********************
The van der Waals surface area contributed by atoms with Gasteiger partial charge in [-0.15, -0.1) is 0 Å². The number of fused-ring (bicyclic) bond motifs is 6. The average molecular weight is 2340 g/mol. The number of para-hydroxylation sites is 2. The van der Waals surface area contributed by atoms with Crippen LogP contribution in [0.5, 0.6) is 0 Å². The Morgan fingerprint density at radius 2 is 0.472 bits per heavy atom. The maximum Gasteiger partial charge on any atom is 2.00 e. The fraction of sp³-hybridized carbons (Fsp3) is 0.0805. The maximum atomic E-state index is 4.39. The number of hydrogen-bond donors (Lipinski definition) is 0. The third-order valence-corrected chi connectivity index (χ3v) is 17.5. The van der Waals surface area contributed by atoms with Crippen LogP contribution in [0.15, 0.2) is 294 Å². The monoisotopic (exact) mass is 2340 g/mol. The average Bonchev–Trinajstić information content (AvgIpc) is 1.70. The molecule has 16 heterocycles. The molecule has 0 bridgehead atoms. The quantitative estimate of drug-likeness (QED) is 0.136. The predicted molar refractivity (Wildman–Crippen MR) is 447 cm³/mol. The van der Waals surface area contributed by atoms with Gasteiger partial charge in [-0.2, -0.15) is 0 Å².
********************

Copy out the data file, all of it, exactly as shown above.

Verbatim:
The van der Waals surface area contributed by atoms with Gasteiger partial charge in [-0.15, -0.1) is 0 Å². The number of fused-ring (bicyclic) bond motifs is 6. The average molecular weight is 2340 g/mol. The number of para-hydroxylation sites is 2. The van der Waals surface area contributed by atoms with Crippen LogP contribution in [0.5, 0.6) is 0 Å². The Morgan fingerprint density at radius 2 is 0.472 bits per heavy atom. The maximum Gasteiger partial charge on any atom is 2.00 e. The fraction of sp³-hybridized carbons (Fsp3) is 0.0805. The maximum atomic E-state index is 4.39. The number of hydrogen-bond donors (Lipinski definition) is 0. The third-order valence-corrected chi connectivity index (χ3v) is 17.5. The van der Waals surface area contributed by atoms with Crippen LogP contribution in [0.15, 0.2) is 294 Å². The monoisotopic (exact) mass is 2340 g/mol. The average Bonchev–Trinajstić information content (AvgIpc) is 1.70. The molecule has 16 heterocycles. The molecule has 0 bridgehead atoms. The quantitative estimate of drug-likeness (QED) is 0.136. The predicted molar refractivity (Wildman–Crippen MR) is 447 cm³/mol. The van der Waals surface area contributed by atoms with Gasteiger partial charge in [-0.2, -0.15) is 0 Å².